Once you have mastered that first simple song—at which point you may well be sick of it from having played it so many times—you will be tempted to learn something new. But, since you won’t have practiced that new song, playing it will be difficult and frustrating, and may have a low reward/frustration ratio.

Practice tends to be like this, in whatever arena.  To avoid boredom, we try new things, but those new things are difficult and frustrating, and the way to master them is to practice, which can wind back to boredom (while including a healthy dose of frustration).

The key, I think, is to find the balance between these two areas—where there is sufficient challenge that it’s not boring, and sufficient competence that it’s not too frustrating.  If we can find that balance, we can possibly find some of the best moments of our lives.

Practice can be rewarding

Practice isn’t always unpleasant. It is not just a move from boredom to frustration and back.  Practice is also exhilarating and often enjoyable.  It carries rewards both in the long run and in the immediate present.

The long-run rewards of practice are, I think, the most obvious.  The expectation is that the frustration and difficulty of practice will payoff with a long-term accomplishment. If you work hard enough, then you have he satisfaction of a job well done.  To be sure, this is a very real and very worthy aspect of practice: there is a lot of long-term comfort in being able to look back at a job well done.

At the same time, there’s another kind of pleasure that can accompany practice, and this is the sense, in the moment, that you’re doing something well.  This is distinct from retrospective pride, though it is certainly related.  But the sense of pleasure in the moment of practice is not so much, I think, pride at an accomplishment, but rather a sense of personal power and ability. And it’s not just satisfaction with self, as it can be absorption into the act.

A very large part of why I learned to play guitar was because I love music, and although my musicianship isn’t nearly up to the standards of the recording stars whose work I love, it is enough to spark my own appreciation of music. I may not play that two-chord song as well as my heroes, but I can play it well enough that I enjoy the song.  Similarly, there are times when I’m writing when I’m entirely caught up in an idea that I think is interesting, and the interest in the idea I’m trying to convey is itself a form a pleasure.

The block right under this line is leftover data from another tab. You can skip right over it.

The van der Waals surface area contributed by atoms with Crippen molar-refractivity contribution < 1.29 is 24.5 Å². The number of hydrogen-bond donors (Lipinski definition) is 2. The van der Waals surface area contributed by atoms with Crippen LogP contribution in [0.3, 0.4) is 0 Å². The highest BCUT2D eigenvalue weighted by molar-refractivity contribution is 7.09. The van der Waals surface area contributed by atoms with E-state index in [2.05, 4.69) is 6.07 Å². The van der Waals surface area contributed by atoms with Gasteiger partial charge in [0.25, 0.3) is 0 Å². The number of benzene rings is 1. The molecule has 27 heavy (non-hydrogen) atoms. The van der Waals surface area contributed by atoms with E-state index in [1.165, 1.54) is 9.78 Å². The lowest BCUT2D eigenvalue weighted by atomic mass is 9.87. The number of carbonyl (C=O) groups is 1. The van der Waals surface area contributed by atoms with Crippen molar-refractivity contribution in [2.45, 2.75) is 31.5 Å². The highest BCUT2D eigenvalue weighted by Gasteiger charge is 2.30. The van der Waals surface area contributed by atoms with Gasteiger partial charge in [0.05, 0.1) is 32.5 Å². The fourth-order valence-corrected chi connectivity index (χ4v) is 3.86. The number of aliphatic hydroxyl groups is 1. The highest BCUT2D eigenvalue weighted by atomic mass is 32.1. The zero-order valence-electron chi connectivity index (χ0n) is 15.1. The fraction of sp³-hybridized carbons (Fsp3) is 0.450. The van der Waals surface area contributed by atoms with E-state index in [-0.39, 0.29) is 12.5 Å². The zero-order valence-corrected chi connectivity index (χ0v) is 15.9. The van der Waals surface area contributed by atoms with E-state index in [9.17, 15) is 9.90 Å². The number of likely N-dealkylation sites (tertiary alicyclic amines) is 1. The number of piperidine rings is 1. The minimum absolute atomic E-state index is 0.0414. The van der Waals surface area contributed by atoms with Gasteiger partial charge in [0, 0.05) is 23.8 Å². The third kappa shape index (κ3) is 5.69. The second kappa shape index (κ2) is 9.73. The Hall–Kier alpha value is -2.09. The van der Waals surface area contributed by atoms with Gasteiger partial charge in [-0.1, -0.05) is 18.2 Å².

In short, I think practice offers three kinds of reward: the long-term accomplishments; the short-term sense of power/ability; and the absorption into something of interest.

Conclusion

My main point here, I suppose, is not so much to dispel negativity about practicing as to balance than negativity with the positive side, especially the positive aspect that gets overlooked: the pleasure in practice.

Yes, practice is difficult and frustrating.  But that is not the only face of practice.  Practice is also pleasurable and uplifting.  There are times when practice is difficult, perhaps even painful.  But in a good, healthy practice, there should also be times when you feel your strength and ability, and times when you can celebrate accomplishments. 

Perhaps this is all a product of my personal experience: the best things in my life have grown out of practice and effort and working through problems. There are good things that I’ve enjoyed–movies, books, television–that didn’t require effort or investment. But those were small things compared to the satisfactions I’ve felt when my writing, or my music, were going well. And that is why, I write this paean to practice.

How to Become a Better Writer (3): Find Your Voice

Back at the beginning of September, when I started this series of posts, I had been triggered by a video discussing musical practice, and what makes a good musical practice. On the one hand, I thought that the video was generally right: everything it suggested would help if someone were to incorporate it into their practice.  But I also felt that it was missing something crucial—something that has been central in my understanding of practice for a long time.  That missing element, which I rarely see discussed, is the element of personal motivation and satisfaction—which, in this post, I’m going to link to the idea of finding your own voice.